Steam six hours. Serve with sauce. 

PERSIAN PUDDING. 

MRS. THEO. CARPENTER. 

To the pulp of six baked apples, add one ounce of rice, previ- 
ously boiled in milk and beaten smooth, one ounce of sugar, 
grated rind of one lemon and one tablespoon of the juice. Mix 
well together; then take the whites of four eggs, beaten to a stiff 
froth, put them into the other ingredients, boil up quickly, 
and pour into a warm mold. Place in a quick oven and, when 
perfectly set, turn it out and pour a custard over it, made from 
the yolks of the eggs. 

STEAMED PUDDING. 

MRS. HUDSON, NEW BEDFORD, CONN. 

Two tablespoons of butter, rubbed into three cups of sugar, 
two eggs, one cup of milk, one quart of flour, and one and a half 
teaspoons of soda dissolved in another cup of milk. Steam two 
hours, then set into the oven fifteen or twenty minutes. Make a 
stiff frosting, flavored with lemon, and turn it over the pudding, 
just before sending it to the table. One cup of chopped raisins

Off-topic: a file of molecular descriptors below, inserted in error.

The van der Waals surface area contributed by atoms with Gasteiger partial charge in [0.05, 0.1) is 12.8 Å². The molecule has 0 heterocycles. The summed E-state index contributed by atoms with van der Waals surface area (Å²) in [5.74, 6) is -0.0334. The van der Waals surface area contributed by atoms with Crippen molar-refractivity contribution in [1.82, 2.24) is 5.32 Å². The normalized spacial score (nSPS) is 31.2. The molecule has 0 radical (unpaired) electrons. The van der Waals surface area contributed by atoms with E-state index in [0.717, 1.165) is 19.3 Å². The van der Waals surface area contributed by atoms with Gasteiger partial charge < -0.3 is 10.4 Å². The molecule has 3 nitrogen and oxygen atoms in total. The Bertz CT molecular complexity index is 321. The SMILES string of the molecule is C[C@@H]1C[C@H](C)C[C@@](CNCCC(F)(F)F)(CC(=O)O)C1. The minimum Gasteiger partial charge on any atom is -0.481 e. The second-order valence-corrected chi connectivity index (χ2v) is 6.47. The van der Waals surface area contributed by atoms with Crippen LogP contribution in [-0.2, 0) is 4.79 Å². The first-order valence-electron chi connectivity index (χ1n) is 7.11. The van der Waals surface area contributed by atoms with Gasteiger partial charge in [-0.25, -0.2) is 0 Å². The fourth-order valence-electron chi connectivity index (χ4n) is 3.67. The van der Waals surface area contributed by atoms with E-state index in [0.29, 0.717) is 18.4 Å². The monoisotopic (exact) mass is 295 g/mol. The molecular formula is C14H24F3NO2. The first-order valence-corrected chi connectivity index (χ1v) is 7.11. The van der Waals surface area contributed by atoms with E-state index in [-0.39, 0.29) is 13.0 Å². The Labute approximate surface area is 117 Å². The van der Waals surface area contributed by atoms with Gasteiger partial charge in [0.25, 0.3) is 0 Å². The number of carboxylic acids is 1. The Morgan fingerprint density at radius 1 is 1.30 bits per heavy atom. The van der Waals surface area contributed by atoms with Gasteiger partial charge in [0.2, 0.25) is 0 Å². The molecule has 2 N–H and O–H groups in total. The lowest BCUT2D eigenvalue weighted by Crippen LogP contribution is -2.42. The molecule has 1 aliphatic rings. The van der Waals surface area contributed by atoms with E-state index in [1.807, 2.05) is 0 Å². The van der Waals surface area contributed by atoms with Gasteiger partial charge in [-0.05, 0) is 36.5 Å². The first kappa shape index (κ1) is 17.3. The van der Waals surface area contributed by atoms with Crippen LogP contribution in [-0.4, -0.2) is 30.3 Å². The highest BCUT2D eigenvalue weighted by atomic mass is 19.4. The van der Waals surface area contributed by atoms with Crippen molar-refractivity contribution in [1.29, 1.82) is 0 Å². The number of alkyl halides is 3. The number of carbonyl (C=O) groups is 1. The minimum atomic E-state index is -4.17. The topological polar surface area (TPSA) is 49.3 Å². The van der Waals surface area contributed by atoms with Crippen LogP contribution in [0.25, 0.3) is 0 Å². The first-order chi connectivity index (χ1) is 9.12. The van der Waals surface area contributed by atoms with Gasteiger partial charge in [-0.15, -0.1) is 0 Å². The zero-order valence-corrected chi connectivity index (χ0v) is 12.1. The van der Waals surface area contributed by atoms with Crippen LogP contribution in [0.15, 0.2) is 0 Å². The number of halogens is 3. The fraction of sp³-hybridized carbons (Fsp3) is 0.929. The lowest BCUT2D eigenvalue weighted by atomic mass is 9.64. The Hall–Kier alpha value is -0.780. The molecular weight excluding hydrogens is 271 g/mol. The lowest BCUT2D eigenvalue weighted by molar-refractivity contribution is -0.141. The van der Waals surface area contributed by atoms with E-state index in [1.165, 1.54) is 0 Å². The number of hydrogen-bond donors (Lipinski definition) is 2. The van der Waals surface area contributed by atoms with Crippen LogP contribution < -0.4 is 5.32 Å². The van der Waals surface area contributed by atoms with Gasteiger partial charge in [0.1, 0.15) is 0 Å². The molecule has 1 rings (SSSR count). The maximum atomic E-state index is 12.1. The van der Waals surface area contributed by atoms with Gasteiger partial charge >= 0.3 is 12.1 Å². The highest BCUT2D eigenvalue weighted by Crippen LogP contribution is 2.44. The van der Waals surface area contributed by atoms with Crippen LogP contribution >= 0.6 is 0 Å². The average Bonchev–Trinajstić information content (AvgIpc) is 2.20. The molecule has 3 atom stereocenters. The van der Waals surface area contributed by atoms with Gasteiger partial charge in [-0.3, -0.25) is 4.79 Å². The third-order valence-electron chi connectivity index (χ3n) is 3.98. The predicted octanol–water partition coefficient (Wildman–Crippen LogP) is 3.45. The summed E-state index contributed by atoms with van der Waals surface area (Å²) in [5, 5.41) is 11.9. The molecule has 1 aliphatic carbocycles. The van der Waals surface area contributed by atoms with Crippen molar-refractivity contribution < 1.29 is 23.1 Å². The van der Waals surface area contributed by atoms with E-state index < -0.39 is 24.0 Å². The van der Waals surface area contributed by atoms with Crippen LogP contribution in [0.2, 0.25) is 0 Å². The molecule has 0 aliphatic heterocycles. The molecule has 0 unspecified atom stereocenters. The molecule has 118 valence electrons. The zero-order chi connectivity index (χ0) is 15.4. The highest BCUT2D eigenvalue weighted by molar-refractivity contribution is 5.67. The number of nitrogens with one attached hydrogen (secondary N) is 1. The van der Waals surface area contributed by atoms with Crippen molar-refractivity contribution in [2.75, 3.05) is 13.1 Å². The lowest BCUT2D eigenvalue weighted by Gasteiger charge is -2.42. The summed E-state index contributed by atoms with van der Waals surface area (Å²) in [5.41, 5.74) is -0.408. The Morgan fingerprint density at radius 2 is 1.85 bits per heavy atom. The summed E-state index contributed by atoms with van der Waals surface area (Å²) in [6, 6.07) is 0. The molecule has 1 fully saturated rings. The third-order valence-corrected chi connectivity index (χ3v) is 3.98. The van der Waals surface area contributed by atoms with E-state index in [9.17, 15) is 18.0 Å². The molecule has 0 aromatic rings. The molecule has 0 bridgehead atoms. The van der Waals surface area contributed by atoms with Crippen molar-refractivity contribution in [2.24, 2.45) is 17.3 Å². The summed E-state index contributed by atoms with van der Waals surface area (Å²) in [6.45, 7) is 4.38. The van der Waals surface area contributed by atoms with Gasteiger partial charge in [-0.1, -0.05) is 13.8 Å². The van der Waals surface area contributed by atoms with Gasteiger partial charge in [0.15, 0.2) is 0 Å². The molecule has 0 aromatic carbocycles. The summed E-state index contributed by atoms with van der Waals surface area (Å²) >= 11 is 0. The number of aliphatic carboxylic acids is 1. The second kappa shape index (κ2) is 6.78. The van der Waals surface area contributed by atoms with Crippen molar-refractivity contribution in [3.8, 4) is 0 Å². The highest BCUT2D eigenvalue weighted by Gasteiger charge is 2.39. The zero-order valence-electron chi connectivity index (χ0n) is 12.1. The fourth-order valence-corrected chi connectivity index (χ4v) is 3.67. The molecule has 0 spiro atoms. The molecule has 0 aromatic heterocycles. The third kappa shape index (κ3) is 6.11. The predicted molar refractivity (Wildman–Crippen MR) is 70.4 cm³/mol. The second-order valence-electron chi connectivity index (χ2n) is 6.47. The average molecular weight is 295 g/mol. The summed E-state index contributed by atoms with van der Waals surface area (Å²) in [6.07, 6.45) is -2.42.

is an improvement to the pudding. 



134 PUDDINGS. 

COTTAGE PUDDING. 

MRS. J, A, OAELISLE, ELGIN, ILL. 

Two eggs, two cups of milk, one cup of butter, two heaping 
teaspoons of soda in the milk, four even teaspoons of cream tar- 
tar in one quart of flour, and a little salt. Bake, as cake, three 
quarters of an hour; when done, and cool enough to cut without 
making heavy, split into three parts, spread with any kind of 
tart sauce or berries, and replace the layers. 

COTTAGE PUDDING. 

MES. J. B. STEWART AND MRS. J. P. POSTER. 

Three and a half tablespoons of butter, one cup of sugar, rub- 
bed to a cream, one egg, one pint of flour, two teaspoons of cream 
tartar, one teaspoon of soda dissolved in one cup of milk, and 
nutmeg. Bake half an hour. 

COTTAGE PUDDING. 

MRS. J. PARMELEE. 

One cup of sugar, one cup of sweet milk, a half cup of melted